As soon as the officers arrived, Hassan demanded to know why it took them so long to respond and how many officers were working the shift.

He was told more than once that there were only four officers in two patrol cars on duty and that they were tied up at the Shadow Bar. He also questioned why officers could not take fingerprints.

An unidentified officer can be heard in the recording telling Hassan that he and his partner are not trained to take finger prints and that officers who are trained to do so could not be called to the scene because non-emergency overtime had been cancelled. The officer told Hassan to take up the matter with the City Council.

Hassan sarcastically commented at the council meeting that the officers were unaware that he was a councilmember.

Hassan voted with a majority of the council to cancel all non-emergency overtime a few weeks ago in an attempt to stem the city’s deficit spending.

The officer talking with Hassan advised him to collect any items that he thought might contain fingerprints and to bring them to the station.

Hassan again questioned where the officers had been, and when he was told officers have been having problems at the Shadow Bar with fights and shootings, he said, in a calm voice, about the bar patrons: “Let them die. Let them die.”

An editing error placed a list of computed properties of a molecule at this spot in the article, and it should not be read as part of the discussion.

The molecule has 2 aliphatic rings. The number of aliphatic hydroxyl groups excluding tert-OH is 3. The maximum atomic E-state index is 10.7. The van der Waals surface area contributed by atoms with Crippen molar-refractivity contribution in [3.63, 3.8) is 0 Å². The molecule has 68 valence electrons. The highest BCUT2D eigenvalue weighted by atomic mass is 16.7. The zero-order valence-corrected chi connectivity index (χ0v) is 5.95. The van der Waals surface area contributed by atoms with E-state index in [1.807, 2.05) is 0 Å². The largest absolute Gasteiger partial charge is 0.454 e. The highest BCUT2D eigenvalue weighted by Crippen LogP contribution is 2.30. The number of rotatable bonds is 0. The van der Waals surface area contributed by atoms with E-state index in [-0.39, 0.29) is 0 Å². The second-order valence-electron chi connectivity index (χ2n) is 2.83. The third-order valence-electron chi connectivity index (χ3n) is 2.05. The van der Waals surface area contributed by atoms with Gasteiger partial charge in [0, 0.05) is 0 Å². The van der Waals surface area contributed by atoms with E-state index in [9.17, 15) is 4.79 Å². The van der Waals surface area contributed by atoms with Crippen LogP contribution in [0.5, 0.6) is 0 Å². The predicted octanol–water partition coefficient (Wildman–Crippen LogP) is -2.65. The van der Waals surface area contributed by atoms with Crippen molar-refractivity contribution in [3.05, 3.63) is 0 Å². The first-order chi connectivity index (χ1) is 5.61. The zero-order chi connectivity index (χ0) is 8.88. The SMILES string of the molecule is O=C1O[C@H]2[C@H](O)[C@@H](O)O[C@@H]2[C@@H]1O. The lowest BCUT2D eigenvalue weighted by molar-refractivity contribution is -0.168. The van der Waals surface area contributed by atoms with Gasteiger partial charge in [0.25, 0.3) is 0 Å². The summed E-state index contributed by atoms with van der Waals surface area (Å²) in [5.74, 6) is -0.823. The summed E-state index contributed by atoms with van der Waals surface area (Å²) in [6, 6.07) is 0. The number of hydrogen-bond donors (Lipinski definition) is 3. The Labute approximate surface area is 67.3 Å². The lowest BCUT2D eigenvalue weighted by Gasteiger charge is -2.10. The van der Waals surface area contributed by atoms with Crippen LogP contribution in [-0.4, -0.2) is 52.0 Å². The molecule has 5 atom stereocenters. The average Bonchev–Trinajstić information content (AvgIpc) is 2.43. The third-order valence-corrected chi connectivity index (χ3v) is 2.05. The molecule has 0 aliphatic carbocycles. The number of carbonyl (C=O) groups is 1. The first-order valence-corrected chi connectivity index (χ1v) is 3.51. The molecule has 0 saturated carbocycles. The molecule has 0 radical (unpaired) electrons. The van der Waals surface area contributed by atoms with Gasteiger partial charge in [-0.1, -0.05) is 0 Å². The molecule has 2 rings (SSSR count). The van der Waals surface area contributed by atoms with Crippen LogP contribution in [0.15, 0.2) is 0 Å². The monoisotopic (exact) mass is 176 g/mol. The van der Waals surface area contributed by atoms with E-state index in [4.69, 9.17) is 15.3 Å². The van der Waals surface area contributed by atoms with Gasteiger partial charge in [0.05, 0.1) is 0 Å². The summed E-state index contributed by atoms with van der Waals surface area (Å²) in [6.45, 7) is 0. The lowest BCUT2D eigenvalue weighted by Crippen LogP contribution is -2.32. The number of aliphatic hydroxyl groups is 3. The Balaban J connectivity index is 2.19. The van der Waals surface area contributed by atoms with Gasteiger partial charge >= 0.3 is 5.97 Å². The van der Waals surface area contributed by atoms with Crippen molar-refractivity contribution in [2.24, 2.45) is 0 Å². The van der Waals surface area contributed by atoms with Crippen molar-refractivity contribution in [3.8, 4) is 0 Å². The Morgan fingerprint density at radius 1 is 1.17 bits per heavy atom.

As an aside during his talk at the council meeting, Hassan said he owns a house in Warren, but he prefers to live in Hamtramck.

The union president of the Hamtramck police officers’ union, Jon Bondra, said Hassan’s comment raises a question about his ethics. He said the council’s ethics rules demand that elected and appointed officials “shall maintain the highest standards of personal integrity, truthfulness, honesty and fairness in carrying out their public duties; avoid any improprieties in their roles as public servants including the appearance of impropriety…”

That requirement, Bondra said, seems to have been violated by Hassan.

“How can you be ethical if you want our officers to allow them to die at the Shadow Bar?” Bondra said.

A Review reporter went to Hassan’s house at 3423 Neibel for a comment. No one answered the door, and the house appeared to be vacant, with advertising circulars stuffed into the fence and strewn on the walk leading to the door.

However, Hassan pulled up near the house, and immediately asked what business The Review reporter had. Asked about the break-in, Hassan ordered the reporter to stop asking questions and that he would not comment.

After more discussion, Hassan turned back to his vehicle, parked on Mackay, and retrieved a plastic bag filled with items. He appeared to be walking to a house across the street from the house he has listed as his residence with the city.

He confronted the same reporter over why he was being photographed.

“Do you have a problem?” he asked the reporter.

The reporter: “No, do you?”

Hassan then walked over to the reporter, stood silent, then made a brief phone call and returned to his vehicle. But on returning to his vehicle, he turned around and claimed the reporter made a threat.

In a WXYZ Channel 7 interview, Hassan apologized for his comment about the Shadow Bar.